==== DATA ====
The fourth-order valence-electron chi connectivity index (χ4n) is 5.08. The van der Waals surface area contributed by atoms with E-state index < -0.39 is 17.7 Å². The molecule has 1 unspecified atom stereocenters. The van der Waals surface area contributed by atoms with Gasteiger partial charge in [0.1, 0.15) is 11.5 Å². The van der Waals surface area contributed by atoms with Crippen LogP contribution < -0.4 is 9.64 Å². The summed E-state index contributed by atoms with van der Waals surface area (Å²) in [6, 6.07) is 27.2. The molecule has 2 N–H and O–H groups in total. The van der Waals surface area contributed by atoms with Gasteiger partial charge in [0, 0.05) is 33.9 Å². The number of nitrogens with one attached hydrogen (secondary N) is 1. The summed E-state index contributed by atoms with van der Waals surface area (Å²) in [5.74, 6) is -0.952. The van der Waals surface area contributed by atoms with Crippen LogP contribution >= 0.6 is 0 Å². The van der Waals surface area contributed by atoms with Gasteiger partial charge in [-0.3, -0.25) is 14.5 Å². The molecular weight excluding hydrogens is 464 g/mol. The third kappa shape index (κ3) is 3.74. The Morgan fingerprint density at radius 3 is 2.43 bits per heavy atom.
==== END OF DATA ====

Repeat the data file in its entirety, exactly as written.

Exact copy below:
The fourth-order valence-electron chi connectivity index (χ4n) is 5.08. The van der Waals surface area contributed by atoms with E-state index < -0.39 is 17.7 Å². The molecule has 1 unspecified atom stereocenters. The van der Waals surface area contributed by atoms with Gasteiger partial charge in [0.1, 0.15) is 11.5 Å². The van der Waals surface area contributed by atoms with Crippen LogP contribution < -0.4 is 9.64 Å². The summed E-state index contributed by atoms with van der Waals surface area (Å²) in [6, 6.07) is 27.2. The molecule has 2 N–H and O–H groups in total. The van der Waals surface area contributed by atoms with Gasteiger partial charge in [0, 0.05) is 33.9 Å². The number of nitrogens with one attached hydrogen (secondary N) is 1. The summed E-state index contributed by atoms with van der Waals surface area (Å²) in [5.74, 6) is -0.952. The van der Waals surface area contributed by atoms with Crippen LogP contribution >= 0.6 is 0 Å². The van der Waals surface area contributed by atoms with Gasteiger partial charge in [-0.3, -0.25) is 14.5 Å². The molecular weight excluding hydrogens is 464 g/mol. The third kappa shape index (κ3) is 3.74. The Morgan fingerprint density at radius 3 is 2.43 bits per heavy atom.